Germany’s Federal Supreme Court is due to reach a decision today on the practice of framing. The judgment could have far-reaching consequences for online copyright law.
What is framing?
Framing is a process of presenting content, such as videos and photos, on a webpage which is taken from another. The content, which is linked to the original page, can be played or used directly on the page where it is embedded. An example would be posting YouTube videos on Facebook.
The case before the Federal Supreme Court (Bundesgerichtshof, BGH) concerns a YouTube video which had been embedded, without the copyright proprietor’s permission, on a website. The operator of the website, who had used framing to embed the video, received a warning letter for committing a copyright infringement.
German lawyer Christian Solmecke explains why the law in this area is so unclear:
“The legal world is still hotly debating whether it is illegal to embed copyright-protected content which is taken from another website. The key question is whether embedding copyright-protected content amounts to making a work publicly available. This is what is needed for a copyright infringement. The courts have conflicting views on the matter.
Some case law supports the view that embedding foreign content does not amount to making a work publically available. This is because the content is already available on the source website. An embedded video, for example, is therefore comparable to a link and the BGH considers links to be legal from a copyright point of view.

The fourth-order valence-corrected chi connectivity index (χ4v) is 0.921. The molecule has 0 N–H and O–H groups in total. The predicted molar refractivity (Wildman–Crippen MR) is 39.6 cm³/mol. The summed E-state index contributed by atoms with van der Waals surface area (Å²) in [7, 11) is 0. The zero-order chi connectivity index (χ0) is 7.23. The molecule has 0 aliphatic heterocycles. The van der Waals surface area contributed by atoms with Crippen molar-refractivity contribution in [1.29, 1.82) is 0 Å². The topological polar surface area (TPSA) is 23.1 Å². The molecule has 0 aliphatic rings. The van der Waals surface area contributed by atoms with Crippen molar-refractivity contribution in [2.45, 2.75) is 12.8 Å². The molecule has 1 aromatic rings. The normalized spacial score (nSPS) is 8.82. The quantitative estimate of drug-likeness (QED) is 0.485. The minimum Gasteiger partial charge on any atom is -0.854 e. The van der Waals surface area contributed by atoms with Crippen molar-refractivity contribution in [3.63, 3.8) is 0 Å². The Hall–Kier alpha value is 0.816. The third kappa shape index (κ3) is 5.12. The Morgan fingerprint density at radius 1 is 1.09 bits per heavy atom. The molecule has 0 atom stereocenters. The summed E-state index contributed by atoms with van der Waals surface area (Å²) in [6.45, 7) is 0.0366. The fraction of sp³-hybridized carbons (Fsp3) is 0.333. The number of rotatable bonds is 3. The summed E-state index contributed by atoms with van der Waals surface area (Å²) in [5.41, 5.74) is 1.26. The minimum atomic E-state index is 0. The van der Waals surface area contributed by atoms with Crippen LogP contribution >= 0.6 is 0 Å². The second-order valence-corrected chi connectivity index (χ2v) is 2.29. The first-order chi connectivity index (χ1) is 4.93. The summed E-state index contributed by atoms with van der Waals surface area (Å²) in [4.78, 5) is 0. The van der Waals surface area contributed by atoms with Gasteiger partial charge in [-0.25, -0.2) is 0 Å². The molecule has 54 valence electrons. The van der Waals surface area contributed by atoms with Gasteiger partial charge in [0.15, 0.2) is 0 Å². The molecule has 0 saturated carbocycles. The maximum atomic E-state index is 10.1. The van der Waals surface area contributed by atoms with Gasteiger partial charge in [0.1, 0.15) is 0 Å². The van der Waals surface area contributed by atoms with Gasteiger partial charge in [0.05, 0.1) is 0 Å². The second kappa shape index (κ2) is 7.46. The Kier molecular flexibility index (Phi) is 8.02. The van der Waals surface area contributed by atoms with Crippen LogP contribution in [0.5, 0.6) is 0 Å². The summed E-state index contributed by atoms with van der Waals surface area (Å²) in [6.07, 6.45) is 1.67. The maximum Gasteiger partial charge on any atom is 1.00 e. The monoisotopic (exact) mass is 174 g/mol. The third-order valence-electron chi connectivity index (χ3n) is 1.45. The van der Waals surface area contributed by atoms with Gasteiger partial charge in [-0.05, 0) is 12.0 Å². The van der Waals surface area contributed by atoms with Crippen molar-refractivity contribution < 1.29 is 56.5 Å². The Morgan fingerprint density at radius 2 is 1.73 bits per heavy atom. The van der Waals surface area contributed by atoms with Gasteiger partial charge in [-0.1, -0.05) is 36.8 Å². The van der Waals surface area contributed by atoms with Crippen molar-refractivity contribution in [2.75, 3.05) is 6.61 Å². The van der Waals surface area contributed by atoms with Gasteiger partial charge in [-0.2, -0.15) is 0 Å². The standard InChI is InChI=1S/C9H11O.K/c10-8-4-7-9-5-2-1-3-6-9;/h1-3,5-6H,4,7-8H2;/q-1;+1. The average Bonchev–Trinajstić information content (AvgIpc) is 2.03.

Other courts, including the Düsseldorf Regional Appeal Court, believe that embedding differs from linking as embedded videos do not provide a simple reference to another website, but can be viewed directly. This means that the videos are made available to the public which amounts to a copyright infringement.”
Risk of warning letters
“If the BGH does decide that embedding foreign content amounts to a breach of copyright, there is a risk that a wave of warning letters will be sent to social media users,” Christian Solmecke fears.
“Thousands of users post YouTube videos on Facebook every day. Facebook even automatically embeds the video through its embedded player when a link is posted. Users would potentially be committing a copyright infringement every time they post a video and this could lead to costly warning letters being received.”
“The decision could also have consequences for copyright owners who upload their own videos to YouTube. This is because it is currently unclear whether a licence for distribution is implied when a video is uploaded to YouTube.”
Will the BGH decide in favour of social media users or copyright proprietors?
“I think it could fall either way. That’s why we are all keen for the BGH to make its decision,” says Christian Solmecke.